In the process of training a young gelding to accept a rider. Tips anyone? - Page 3

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In the process of training a young gelding to accept a rider. Tips anyone?

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  • Sand bag saddle horse starting monty roberts

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    04-05-2011, 10:12 PM
To the OP, please get a trainer to help you, or get a broke horse. I really worry for your safety - unless you know what you're doing or have someone to assist you (who knows what they're doing) you or the horse are liable to get hurt.
I am aware that getting hurt or landing in the hospital is a big risk with starting my horse. I am willing to take that risk. This is not something that I have just woken up and decided to do "Oh, I think I am going to jump on Buckshot today.". I have been researching, watching videos, reading books, and talking to pro trainers about it ever since I got him 5 yrs ago. I have people around me who can help me who are not pro trainers as far as a plaque on the wall goes but they have started their fair share of horses and have ridden most of their lives.

I know it would be easier just to get a broke horse but that would mean selling Buckshot and that's not happening anytime soon. That would be like asking me to sell my brother (which I would sell my human brother...maybe trade him for another horse???lol Just kidding! ;) ).

I really appreciate your concern for my safety. That's very sweet of you! And if I fall off and brake my arm you have every right to say "I told you so!!". I'm going to take every precaution though so that doesn't become a reality.
I am going to wear the necessary gear, have somebody around when I am working with him, and if I don't feel comfortable or if I feel he isn't comfortable then I am not going to force myself to do anything nor am I going to force anything on Buckshot.
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    04-06-2011, 09:13 AM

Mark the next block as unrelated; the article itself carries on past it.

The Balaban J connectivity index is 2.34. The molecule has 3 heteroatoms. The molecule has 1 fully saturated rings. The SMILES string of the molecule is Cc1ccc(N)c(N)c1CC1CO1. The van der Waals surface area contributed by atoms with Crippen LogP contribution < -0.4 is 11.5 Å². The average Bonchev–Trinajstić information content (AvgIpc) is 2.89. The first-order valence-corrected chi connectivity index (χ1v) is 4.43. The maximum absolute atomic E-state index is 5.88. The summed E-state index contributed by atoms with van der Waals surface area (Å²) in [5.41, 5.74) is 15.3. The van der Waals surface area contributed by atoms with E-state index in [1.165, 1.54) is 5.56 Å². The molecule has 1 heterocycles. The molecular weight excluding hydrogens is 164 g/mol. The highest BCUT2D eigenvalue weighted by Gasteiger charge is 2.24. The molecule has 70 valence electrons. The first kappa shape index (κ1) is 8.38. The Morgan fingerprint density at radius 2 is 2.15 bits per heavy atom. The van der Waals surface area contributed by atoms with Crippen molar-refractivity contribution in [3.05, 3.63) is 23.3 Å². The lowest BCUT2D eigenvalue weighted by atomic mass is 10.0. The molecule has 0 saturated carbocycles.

I am in the same type of situation as I said before and while it does carry risks, if you know your horse and the OP seems to, then you will be much safer. The reason that I got a trainer was that I didn't know enough about the actual riding to teach it to my horse. I read, watched and observed as much as I could, then I bit the bullet and took precautions and got on. I didn't ask him to do anything, but I just sat there for a few seconds then got off. He was an angel. He didn't know what I was doing up there, but he trusted me and that was the biggest thing. I trust my horse and he trusts me. He also respects me and would never hurt me intentionally.

The OP is doing all that she can to be safe and have the knowledge that she needs. As long as she knows how to ride I think she can teach the horse how to have a rider.

Good luck girl! Can't wait to see pictures of you on your baby! :)
    04-06-2011, 09:21 AM
Originally Posted by ArabianChic    
No, I have never started a horse before. I have had my horse for 5 years and we have been looking for a good professional trainer (they are hard to come by around here....if they even answer your phone calls. :P) since we got him. We have found a trainer but we don't have the finances as of now (My mom just had to put a new engine in her truck) so I am going to do it myself.

I've definitely done lots of ground work! The the other boarders at the farm who see me training him always say "Haven't you gotten in the saddle yet??" "What is that horse a pasture ornament?" lol!
When I work with him we go on walks around the farm, I make him jump over logs, walk over tarps, walk around dogs, swinging gates, big scary objects. I try to do everything I would do if I was in the saddle so getting in the saddle will just be a different point of view for him. Like I said above we have had him for 5 years so I have really been doing ground work with him for 5 years while we have been looking for a trainer.
I have sacked him out a couple of times. He barely spooks at anything now unless its windy or he is feeling frisky.